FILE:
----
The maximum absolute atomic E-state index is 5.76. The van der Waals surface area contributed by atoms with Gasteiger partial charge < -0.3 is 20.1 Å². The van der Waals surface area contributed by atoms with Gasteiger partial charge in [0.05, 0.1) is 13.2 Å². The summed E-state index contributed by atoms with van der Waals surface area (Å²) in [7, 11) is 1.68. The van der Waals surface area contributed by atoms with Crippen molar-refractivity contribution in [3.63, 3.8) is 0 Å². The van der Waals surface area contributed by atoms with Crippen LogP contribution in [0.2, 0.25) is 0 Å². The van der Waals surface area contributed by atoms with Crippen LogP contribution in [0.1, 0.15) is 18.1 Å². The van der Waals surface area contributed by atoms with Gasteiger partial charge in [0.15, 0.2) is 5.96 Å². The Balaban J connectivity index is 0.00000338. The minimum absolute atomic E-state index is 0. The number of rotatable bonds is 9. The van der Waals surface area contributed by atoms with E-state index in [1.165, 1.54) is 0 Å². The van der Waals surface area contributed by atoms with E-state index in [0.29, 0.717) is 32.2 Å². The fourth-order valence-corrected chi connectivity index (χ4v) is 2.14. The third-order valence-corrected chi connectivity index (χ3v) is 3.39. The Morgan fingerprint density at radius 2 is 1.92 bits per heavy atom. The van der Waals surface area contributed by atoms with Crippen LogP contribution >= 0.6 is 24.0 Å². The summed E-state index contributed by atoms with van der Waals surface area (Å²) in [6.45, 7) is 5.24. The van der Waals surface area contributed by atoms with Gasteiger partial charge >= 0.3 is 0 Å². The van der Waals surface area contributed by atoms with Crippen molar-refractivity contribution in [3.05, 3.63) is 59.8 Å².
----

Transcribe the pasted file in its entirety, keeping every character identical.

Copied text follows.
The maximum absolute atomic E-state index is 5.76. The van der Waals surface area contributed by atoms with Gasteiger partial charge < -0.3 is 20.1 Å². The van der Waals surface area contributed by atoms with Gasteiger partial charge in [0.05, 0.1) is 13.2 Å². The summed E-state index contributed by atoms with van der Waals surface area (Å²) in [7, 11) is 1.68. The van der Waals surface area contributed by atoms with Crippen molar-refractivity contribution in [3.63, 3.8) is 0 Å². The van der Waals surface area contributed by atoms with Crippen LogP contribution in [0.2, 0.25) is 0 Å². The van der Waals surface area contributed by atoms with Crippen LogP contribution in [0.1, 0.15) is 18.1 Å². The van der Waals surface area contributed by atoms with Gasteiger partial charge in [0.15, 0.2) is 5.96 Å². The Balaban J connectivity index is 0.00000338. The minimum absolute atomic E-state index is 0. The number of rotatable bonds is 9. The van der Waals surface area contributed by atoms with E-state index in [1.165, 1.54) is 0 Å². The van der Waals surface area contributed by atoms with E-state index in [0.29, 0.717) is 32.2 Å². The fourth-order valence-corrected chi connectivity index (χ4v) is 2.14. The third-order valence-corrected chi connectivity index (χ3v) is 3.39. The Morgan fingerprint density at radius 2 is 1.92 bits per heavy atom. The van der Waals surface area contributed by atoms with Crippen LogP contribution >= 0.6 is 24.0 Å². The summed E-state index contributed by atoms with van der Waals surface area (Å²) in [6.45, 7) is 5.24. The van der Waals surface area contributed by atoms with Gasteiger partial charge >= 0.3 is 0 Å². The van der Waals surface area contributed by atoms with Crippen molar-refractivity contribution in [3.05, 3.63) is 59.8 Å².